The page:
“What, you mean you DON’T race drunk on champagne in cars on fire anymore?”
The Indianapolis 500, a Triple Crown of Motorsport race, stands as one of America’s oldest and most prestigious opportunities for people to drive cars really fast in a circle for a few hours. As dangerous as braving breakneck speeds for the chance at a large payday can be for drivers, when the race was first run in 1911, early car technology made it an even crazier proposition. Automobiles were relatively new in the early 20th century, and things like “seatbelts” or “anything to give off the semblance of safety” were laughably foreign concepts.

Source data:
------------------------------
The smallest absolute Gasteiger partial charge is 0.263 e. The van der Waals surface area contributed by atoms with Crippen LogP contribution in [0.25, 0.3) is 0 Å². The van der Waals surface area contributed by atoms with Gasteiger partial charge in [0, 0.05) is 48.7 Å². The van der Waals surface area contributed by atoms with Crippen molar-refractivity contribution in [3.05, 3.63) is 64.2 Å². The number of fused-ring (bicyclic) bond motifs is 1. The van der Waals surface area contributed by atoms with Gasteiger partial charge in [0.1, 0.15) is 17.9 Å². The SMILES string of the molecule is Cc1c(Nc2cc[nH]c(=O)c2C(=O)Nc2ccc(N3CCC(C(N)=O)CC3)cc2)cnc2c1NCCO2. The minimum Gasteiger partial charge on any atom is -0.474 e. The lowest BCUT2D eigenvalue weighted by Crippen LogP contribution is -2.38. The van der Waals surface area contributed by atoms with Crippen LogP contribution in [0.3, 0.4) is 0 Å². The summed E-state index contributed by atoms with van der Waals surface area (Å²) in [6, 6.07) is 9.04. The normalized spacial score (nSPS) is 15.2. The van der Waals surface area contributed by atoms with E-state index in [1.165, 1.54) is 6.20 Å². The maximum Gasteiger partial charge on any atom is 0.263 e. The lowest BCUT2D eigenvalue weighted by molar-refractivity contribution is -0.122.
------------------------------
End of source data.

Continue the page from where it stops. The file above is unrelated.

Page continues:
For the first two years of its existence, the Indianapolis 500 was only driven by Americans, and won by Americans, which we here at American Fun Fact of the Day generally approve of.
But we’re here to talk about the 1913 Indy 500, because even though it was won by a French person (booo) it featured fires, booze, and broken limbs, which pretty much describes our typical Staff holiday party. So strap in (because the drivers of this race couldn’t) and open a bottle of champagne (which the drivers of this race could) and get ready to take in some American history.